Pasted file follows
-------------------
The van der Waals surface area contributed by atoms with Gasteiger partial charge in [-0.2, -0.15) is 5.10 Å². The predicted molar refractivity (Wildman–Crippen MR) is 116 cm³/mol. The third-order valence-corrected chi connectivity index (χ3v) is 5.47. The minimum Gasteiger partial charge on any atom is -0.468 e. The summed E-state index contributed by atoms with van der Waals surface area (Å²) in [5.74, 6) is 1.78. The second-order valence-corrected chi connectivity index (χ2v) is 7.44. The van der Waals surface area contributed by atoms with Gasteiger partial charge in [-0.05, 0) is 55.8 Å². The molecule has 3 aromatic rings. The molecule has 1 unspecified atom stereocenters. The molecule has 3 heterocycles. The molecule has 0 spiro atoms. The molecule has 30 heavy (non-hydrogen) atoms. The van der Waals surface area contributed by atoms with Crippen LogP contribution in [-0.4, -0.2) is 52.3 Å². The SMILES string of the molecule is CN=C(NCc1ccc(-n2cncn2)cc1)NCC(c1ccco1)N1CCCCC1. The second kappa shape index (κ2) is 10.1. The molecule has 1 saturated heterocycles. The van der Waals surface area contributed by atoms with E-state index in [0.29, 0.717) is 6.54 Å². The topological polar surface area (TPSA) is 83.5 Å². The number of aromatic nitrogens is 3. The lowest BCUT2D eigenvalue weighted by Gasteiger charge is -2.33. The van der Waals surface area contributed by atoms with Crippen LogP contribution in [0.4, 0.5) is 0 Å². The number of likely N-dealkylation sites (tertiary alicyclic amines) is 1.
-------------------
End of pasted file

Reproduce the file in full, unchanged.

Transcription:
The van der Waals surface area contributed by atoms with Gasteiger partial charge in [-0.2, -0.15) is 5.10 Å². The predicted molar refractivity (Wildman–Crippen MR) is 116 cm³/mol. The third-order valence-corrected chi connectivity index (χ3v) is 5.47. The minimum Gasteiger partial charge on any atom is -0.468 e. The summed E-state index contributed by atoms with van der Waals surface area (Å²) in [5.74, 6) is 1.78. The second-order valence-corrected chi connectivity index (χ2v) is 7.44. The van der Waals surface area contributed by atoms with Gasteiger partial charge in [-0.05, 0) is 55.8 Å². The molecule has 3 aromatic rings. The molecule has 1 unspecified atom stereocenters. The molecule has 3 heterocycles. The molecule has 0 spiro atoms. The molecule has 30 heavy (non-hydrogen) atoms. The van der Waals surface area contributed by atoms with Crippen LogP contribution in [-0.4, -0.2) is 52.3 Å². The SMILES string of the molecule is CN=C(NCc1ccc(-n2cncn2)cc1)NCC(c1ccco1)N1CCCCC1. The second kappa shape index (κ2) is 10.1. The molecule has 1 saturated heterocycles. The van der Waals surface area contributed by atoms with E-state index in [0.29, 0.717) is 6.54 Å². The topological polar surface area (TPSA) is 83.5 Å². The number of aromatic nitrogens is 3. The lowest BCUT2D eigenvalue weighted by Gasteiger charge is -2.33. The van der Waals surface area contributed by atoms with Crippen LogP contribution in [0.4, 0.5) is 0 Å². The number of likely N-dealkylation sites (tertiary alicyclic amines) is 1.